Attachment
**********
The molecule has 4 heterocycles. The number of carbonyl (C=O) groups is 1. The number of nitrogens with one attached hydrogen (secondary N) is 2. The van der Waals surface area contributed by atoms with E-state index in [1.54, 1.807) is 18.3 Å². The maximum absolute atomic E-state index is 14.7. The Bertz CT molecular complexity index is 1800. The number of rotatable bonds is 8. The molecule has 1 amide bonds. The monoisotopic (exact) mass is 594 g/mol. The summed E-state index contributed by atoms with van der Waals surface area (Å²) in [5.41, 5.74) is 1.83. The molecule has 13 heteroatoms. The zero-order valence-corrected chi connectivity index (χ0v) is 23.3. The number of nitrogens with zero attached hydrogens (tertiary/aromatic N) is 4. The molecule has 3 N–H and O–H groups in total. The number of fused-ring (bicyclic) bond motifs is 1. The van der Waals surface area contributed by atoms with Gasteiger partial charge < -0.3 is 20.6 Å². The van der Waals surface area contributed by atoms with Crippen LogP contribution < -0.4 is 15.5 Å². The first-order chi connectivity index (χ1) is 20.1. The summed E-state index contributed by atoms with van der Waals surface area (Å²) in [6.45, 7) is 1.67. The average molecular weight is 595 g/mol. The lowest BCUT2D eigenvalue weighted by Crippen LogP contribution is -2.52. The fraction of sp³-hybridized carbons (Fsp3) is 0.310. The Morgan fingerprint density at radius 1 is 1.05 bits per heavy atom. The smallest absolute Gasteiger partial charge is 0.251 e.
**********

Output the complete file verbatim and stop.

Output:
The molecule has 4 heterocycles. The number of carbonyl (C=O) groups is 1. The number of nitrogens with one attached hydrogen (secondary N) is 2. The van der Waals surface area contributed by atoms with E-state index in [1.54, 1.807) is 18.3 Å². The maximum absolute atomic E-state index is 14.7. The Bertz CT molecular complexity index is 1800. The number of rotatable bonds is 8. The molecule has 1 amide bonds. The monoisotopic (exact) mass is 594 g/mol. The summed E-state index contributed by atoms with van der Waals surface area (Å²) in [5.41, 5.74) is 1.83. The molecule has 13 heteroatoms. The zero-order valence-corrected chi connectivity index (χ0v) is 23.3. The number of nitrogens with zero attached hydrogens (tertiary/aromatic N) is 4. The molecule has 3 N–H and O–H groups in total. The number of fused-ring (bicyclic) bond motifs is 1. The van der Waals surface area contributed by atoms with Gasteiger partial charge < -0.3 is 20.6 Å². The van der Waals surface area contributed by atoms with Crippen LogP contribution < -0.4 is 15.5 Å². The first-order chi connectivity index (χ1) is 20.1. The summed E-state index contributed by atoms with van der Waals surface area (Å²) in [6.45, 7) is 1.67. The average molecular weight is 595 g/mol. The lowest BCUT2D eigenvalue weighted by Crippen LogP contribution is -2.52. The fraction of sp³-hybridized carbons (Fsp3) is 0.310. The Morgan fingerprint density at radius 1 is 1.05 bits per heavy atom. The smallest absolute Gasteiger partial charge is 0.251 e.